Barts and Queen Mary Science Festival
A family-friendly science festival for older secondary school children.
Barts and Queen Mary Virtual Festival 15th-16th June 2021
This year’s festival features short live virtual talks as well as fun website activities.
Download Programme: Barts and QM Science Festival Programme 2021 [DOC 17KB]
Welcome video by Professor Sir Mark Caulfield
Couldn't make the live talks? Browse our exciting website activities below.
- Play 'The Beat Your Heart' game
Game instructions: use the left/right arrow keys on your keyboard to get the heart running, space-bar to jump.
- Like science? Want to know about some fun educational activities you can do at home?
Find out more about Centre of the Cell
This dashboard was implemented using a web-based programming environment known as a Jupyter Notebook. You can learn more about Notebooks from this video.
* Binders are an incredibly flexible and accessible way to deploy your (and your students') Notebooks online for free.
Researchers from the department of Experimental Medicine and Rheumatology are delighted to be participating in the 2021 Barts Science Festival. Highlighting their work on Rheumatoid Arthritis, they aim to improve your understanding of immune mediated diseases and how they are working to improve future treatment of the disease. The video illustrates the way patients are managed currently and the researchers’ vision for the future. We hope you learn from the video, so after watching it please take the quiz.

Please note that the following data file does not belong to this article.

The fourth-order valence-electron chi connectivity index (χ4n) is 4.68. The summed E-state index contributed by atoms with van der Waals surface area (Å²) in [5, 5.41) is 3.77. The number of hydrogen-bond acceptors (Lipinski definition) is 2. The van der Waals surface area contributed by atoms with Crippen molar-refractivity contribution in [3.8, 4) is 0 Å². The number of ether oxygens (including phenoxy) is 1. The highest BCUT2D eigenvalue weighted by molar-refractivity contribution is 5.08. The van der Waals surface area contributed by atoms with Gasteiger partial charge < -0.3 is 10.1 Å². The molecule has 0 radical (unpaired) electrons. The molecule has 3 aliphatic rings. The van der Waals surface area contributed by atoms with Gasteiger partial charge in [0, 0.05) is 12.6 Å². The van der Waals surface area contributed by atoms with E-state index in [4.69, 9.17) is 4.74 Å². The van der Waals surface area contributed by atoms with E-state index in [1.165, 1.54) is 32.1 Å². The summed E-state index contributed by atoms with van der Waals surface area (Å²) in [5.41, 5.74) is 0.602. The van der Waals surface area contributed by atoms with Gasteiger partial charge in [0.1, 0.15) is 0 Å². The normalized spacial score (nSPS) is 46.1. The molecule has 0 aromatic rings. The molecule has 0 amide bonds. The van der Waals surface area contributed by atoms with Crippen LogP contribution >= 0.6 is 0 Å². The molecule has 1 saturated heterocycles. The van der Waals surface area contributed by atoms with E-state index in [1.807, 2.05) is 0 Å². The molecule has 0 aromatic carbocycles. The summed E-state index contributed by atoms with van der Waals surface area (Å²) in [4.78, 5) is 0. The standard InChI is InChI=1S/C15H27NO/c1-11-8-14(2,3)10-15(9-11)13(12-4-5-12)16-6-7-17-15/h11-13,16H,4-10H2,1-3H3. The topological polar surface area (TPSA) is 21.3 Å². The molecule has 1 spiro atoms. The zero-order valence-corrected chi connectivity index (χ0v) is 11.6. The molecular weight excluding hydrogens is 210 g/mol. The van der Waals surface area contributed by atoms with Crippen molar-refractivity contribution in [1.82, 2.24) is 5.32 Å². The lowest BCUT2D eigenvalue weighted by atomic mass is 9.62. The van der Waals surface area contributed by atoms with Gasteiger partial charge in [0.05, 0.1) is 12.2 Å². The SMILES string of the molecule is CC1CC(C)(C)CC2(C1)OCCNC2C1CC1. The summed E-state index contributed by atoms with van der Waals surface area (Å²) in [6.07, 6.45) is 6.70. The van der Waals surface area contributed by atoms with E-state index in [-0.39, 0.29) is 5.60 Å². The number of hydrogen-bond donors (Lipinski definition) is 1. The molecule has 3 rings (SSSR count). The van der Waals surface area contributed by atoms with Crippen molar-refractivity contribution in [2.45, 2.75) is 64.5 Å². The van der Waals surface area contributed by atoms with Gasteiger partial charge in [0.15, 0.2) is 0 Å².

If you would like any further information about Rheumatoid Arthritis, please see the following links:
Our robot ALICE will show you about how machines learn using lots of data. Scientists use data to develop new ideas and computers help them to do it faster.
Sorting: How quickly can you sort cats and other animals. Do you think a computer can do it quicker? Visit: https://www.menti.com/gfufrpbj3e
How do computers learn?
Machine learning is linked to Artificial Intelligence. This is where we give machines data and they use it to learn for themselves. Computers can then perform a task without explicitly being programmed to do so.
The data that is provided to the computer includes parameters or labels. We also give it an algorithm (which is a set of instructions: like a thought process) and it uses both the data and the algorithm to teach itself.
Normally, we give computers explicit instructions which it cannot ignore. The machine only knows to do one action in response to another action. An example is: you press the S key on the keyboard and the computer types an S.
When we give a machine an algorithm it can learn to decide what to do with the data to get to our end goal. Like knowing if the picture is a cat or not.
Scientists have moved beyond using pictures of cats. Now, amongst other things, they are using computers to look at pictures of our bodies called scans. Computers are learning to do this very well and they are becoming a useful tool for doctors to understand problems with our body like diseases and health conditions.